Here’s a factoid to wow your brains. In 2010, 36% of all smartphone users browsed the internet on their mobile.
Note: this statistic is over 12 months old. Recent figures suggest the mobile browsing is now as high as 70%.
According to Gartner research, by 2013 more people will use mobile phones than PCs to get online.
Walk into any city or urban café and you’ll see people using their mobile devices — from mobile phones to tablets — to research products and services. These devices provide a completely different experience to that of the personal computer; to communicate effectively, your business will need to redesign and simplify the pages of your website.
Want proof? A recent survey by Compuware found that 40% of users turned to a competitor’s website after a bad mobile experience.
How to build a mobile website
The good news is every website is already mobile — all mobile browsers can access any website.
But not every website is optimised for a mobile browser. There are the basics you must factor. Flash is a big no-no — iPhones don’t support it and will just display an empty box where the flash component is – while nice big, fat buttons make a site ‘thumb friendly’.
To build a top-notch mobile website, you have to put yourself in your users’ shoes and understand what they’re looking for and how they will consume that information.
People searching on mobile devices are generally not sitting at a desk with a cup of tea beside them. Chances are they’re walking through a car park, phone in hand, trying to find somewhere to buy a last-minute present. Therefore, it’s vital that the design of the page is easy to navigate with only necessary information, sans clutter.
Best of both worlds
Remember, you can have a mobile website as well as a regular one. When a user visits your website, clever technology determines what browser they’re using.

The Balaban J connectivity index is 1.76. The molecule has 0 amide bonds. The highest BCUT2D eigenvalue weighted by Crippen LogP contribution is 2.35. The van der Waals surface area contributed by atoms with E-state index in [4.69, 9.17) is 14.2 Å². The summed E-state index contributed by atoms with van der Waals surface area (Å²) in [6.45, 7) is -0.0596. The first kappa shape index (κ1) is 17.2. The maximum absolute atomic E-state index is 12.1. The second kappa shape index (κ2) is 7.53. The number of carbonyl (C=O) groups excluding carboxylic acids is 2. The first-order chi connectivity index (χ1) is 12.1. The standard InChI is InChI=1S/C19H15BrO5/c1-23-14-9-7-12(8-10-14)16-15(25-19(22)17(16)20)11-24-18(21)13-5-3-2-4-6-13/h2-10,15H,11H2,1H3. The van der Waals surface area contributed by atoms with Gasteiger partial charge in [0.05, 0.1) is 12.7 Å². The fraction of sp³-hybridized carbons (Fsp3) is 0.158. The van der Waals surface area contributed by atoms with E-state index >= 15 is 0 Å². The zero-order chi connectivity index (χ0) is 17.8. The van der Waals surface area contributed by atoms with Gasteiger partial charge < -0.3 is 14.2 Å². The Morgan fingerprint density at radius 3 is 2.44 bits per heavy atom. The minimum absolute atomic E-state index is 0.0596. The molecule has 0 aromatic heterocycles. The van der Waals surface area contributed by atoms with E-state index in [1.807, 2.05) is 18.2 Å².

If they’re using a regular desktop browser, they’ll be directed to the main website; if they’re using a mobile browser they’ll be directed to the mobile website. All the user needs to do is enter the one URL. Simples.
Still not convinced?
We’ve now reached the image-based portion of our article.
To highlight why it’s important for your business to have a mobile website here are two examples. Both of these websites sell Nutcase helmets online.
Website one: NutcaseHelmets.com.au
Open this website by clicking on the link above. If you’re browsing from your PC you’ll get your bog-standard website. However, view it on your mobile phone and you’ll be redirected to this page:
Website two: Toyssale.com
Toyssale is the website that came up first in my Google results when I was searching for Nutcase helmets on my mobile phone.
On a normal browser the website doesn’t look too bad and chances are I would have clicked around and, if the price was right, I would have been comfortable making a purchase.
But I wasn’t on a normal computer, I was in the car on a mobile browser, and this is how the website opened on my phone:
I had to zoom in to read different parts of the page and, while the navigation is ok when using a normal browser, it was awful on the mobile phone.
As you would expect I was back to Google quick smart to find a better mobile site for what I was looking for.
The app V mobile web debate
If you’re considering a mobile app rather than a mobile website, we will always recommend you mobilise your website first.
In most situations users are going to look for you via a browser; if you’re going to search for any type of product or service on your mobile phone you’re going to search the mobile web, not an app store.
Anthony Gherghetta is the mobile creative director at The App Studio in Melbourne.